Film Review : Silver Linings Playbook
Nov 27, 2012 01:52AM ● Published by Justin Buettner
Pat is sentenced to 8 months in a mental hospital after he catches his wife, Nikki, cheating and nearly beats her lover to death. Now out of the hospital Pat becomes obsessed with rekindling his marriage with Nikki again, the only problem is she has a restraining order that prohibits him from making contact. Pat then meets Tiffany, a lonely widow, who claims she is able to get Nikki a letter. In exchange she demands that Pat become her dance partner. Can two mentally unstable people form a bond to help one another?
The trouble with Silver Linings Playbook is that the characters presented on screen are just so darn unlikable that it is hard to care whether these two people really end up together. In addition it is hard to take much interest in Pat’s obsession with his cheating wife Nikki. The only thing that kept Silver Linings Playbook from being a complete disaster are the strong performances from the cast. Bradley Cooper and Jennifer Lawrence do all they can to inject some spark into these despicable characters, and because of their natural charm they succeed in making a few scenes work. If only the story could have just gotten out of the way.
This is Matthew Quick’s first screenplay and gosh it needed some work. Not only was the main plot, a man going insane because he caught his wife cheating, over the top and way over played, but the subplot of the father’s obsession with the Philadelphia Eagles football team was just downright strange. No one acted naturally in this movie from a character standpoint and in return very little of it made any sense. The main character’s sob stories about how they have found themselves alone did not elicit much sympathy. In fact, the complete selfishness on display from the characters onscreen was a bit unsettling. I am under the suspicion that the writer thought he was writing a lot of comedic scenes, but nothing struck me as funny. And because the movie operates at a not so subtle shallowness aiming for jokes, nothing deep or profound happens either. The movie just feels empty of any meaning or purpose.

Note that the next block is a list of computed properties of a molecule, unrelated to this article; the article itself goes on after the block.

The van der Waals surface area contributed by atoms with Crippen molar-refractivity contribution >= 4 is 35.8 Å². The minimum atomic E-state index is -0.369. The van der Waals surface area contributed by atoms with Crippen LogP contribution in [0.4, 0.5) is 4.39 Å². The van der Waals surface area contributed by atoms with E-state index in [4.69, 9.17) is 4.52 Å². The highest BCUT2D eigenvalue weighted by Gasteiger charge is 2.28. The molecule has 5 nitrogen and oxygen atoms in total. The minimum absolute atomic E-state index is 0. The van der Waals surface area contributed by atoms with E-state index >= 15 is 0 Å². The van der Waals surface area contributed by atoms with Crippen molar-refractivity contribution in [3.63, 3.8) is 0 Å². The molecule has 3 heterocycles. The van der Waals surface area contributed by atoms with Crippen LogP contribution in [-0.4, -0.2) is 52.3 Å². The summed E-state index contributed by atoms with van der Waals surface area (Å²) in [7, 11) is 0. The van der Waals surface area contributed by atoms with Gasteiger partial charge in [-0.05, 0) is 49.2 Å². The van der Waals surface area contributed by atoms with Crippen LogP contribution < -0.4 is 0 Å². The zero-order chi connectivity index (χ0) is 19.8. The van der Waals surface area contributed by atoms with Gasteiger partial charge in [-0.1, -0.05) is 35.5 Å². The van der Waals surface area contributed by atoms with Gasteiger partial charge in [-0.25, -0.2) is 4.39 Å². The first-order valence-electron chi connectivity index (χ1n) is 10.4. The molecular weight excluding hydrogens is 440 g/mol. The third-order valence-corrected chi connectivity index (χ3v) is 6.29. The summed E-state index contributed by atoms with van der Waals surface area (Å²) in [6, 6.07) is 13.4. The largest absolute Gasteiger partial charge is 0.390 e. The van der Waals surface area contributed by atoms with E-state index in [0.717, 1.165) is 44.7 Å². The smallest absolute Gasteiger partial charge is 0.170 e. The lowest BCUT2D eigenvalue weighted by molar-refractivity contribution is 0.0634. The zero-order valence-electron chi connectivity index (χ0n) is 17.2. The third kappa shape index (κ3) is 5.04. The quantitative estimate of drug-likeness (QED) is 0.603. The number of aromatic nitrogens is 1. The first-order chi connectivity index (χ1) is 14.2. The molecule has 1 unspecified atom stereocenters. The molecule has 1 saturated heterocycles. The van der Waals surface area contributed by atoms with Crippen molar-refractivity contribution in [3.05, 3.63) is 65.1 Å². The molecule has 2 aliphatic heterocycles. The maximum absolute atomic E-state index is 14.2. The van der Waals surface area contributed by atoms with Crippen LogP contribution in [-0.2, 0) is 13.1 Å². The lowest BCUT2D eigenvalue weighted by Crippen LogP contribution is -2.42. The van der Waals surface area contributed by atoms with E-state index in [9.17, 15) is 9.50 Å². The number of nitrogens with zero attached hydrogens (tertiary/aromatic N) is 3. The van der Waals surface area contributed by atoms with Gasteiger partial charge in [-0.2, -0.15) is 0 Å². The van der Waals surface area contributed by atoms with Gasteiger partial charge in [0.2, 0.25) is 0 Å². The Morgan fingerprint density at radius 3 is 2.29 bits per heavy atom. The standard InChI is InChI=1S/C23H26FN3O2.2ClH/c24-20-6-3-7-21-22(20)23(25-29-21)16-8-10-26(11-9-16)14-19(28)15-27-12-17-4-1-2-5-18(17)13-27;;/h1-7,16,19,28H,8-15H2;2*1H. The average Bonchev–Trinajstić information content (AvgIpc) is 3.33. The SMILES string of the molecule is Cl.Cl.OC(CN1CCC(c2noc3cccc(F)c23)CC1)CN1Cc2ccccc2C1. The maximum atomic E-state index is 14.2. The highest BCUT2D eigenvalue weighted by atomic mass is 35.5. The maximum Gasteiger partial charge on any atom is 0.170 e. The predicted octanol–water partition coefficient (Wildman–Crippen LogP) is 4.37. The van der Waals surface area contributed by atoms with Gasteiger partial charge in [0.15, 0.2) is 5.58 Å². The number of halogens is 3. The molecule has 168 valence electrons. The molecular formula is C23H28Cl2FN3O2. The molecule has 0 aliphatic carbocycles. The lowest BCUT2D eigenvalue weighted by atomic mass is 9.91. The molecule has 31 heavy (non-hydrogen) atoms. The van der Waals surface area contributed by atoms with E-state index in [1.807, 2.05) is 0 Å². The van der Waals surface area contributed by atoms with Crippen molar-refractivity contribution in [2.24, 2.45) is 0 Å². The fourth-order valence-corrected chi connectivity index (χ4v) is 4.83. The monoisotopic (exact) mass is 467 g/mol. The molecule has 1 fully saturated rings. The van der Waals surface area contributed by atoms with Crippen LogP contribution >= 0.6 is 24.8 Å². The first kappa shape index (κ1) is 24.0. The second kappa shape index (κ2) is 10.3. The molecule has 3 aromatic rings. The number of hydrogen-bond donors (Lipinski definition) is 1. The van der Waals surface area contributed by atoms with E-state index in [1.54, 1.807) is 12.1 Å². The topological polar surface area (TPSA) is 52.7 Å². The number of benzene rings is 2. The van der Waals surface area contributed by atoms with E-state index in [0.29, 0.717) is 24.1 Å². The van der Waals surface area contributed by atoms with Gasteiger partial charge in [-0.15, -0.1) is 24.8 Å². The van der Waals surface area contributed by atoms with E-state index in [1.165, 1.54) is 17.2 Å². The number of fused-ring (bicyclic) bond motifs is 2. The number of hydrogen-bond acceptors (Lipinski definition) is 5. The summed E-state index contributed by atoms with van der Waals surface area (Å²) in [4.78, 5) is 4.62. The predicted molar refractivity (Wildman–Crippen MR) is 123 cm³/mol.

David O’Russell has a good track record making films, however he should stick to the films he writes himself as his three best movies are the ones he received screenwriting credit as well. The only thing I can see that David O’Russell did wrong was pick the wrong script. The movie looked good and moved at a decent pace. It unquestionably has a terrific cast who all gave the best performance possible with the material that they were given. This includes Robert DeNiro, who once was great but over the last decade he has chosen to star in bad comedies as opposed to the daring and memorable roles he is famous for. Again DeNiro plays a goofball father, but in one of the film’s best scenes DeNiro shows that he can still act. Maybe he just needs a new agent. It is a shame that the story couldn’t have focused on the father son relationship more and dropped the silly nonsensical football obsession.
I appreciate what the film set out to do. It wanted to try and tell a love story from a different point of view, but ultimately Silver Linings Playbook falls back and relies on the same contrivances that plague the romance genre of film (namely a forced big event to speed the relationship along, in this movie’s case a dance). The only thing that Silver Linings Playbook does different is stripping its characters from any charm, likability, or any interesting traits, an essential element for any movie. If you want to see a different kind of love story done well see Moonrise Kingdom from earlier this year. If you want to see a love story between people with mental health problems that handles the subject matter correctly then watch As Good as it Gets. The only reason to watch Silver Linings Playbook would be for the performances, but there are plenty of good movie that have great performances so why watch this?
Films like Silver Linings Playbook : As Good as it Gets, Punch-Drunk Love, and Safety Not Guaranteed
Justin Buettner is Style's resident movie dude! How did he get this role? Well, he graduated from Loyola Marymount University with a Bachelor of Arts in film Production and a duel minor in Animation and Business with an emphasis in the entertainment field. He later went on to work on several independent films in various key roles including writer and later worked in the special effects field as a motion capture artist. He has since relocated to the Sacramento area with his family and continues writing for small independent films in addition to his movie reviews for Style Magazine.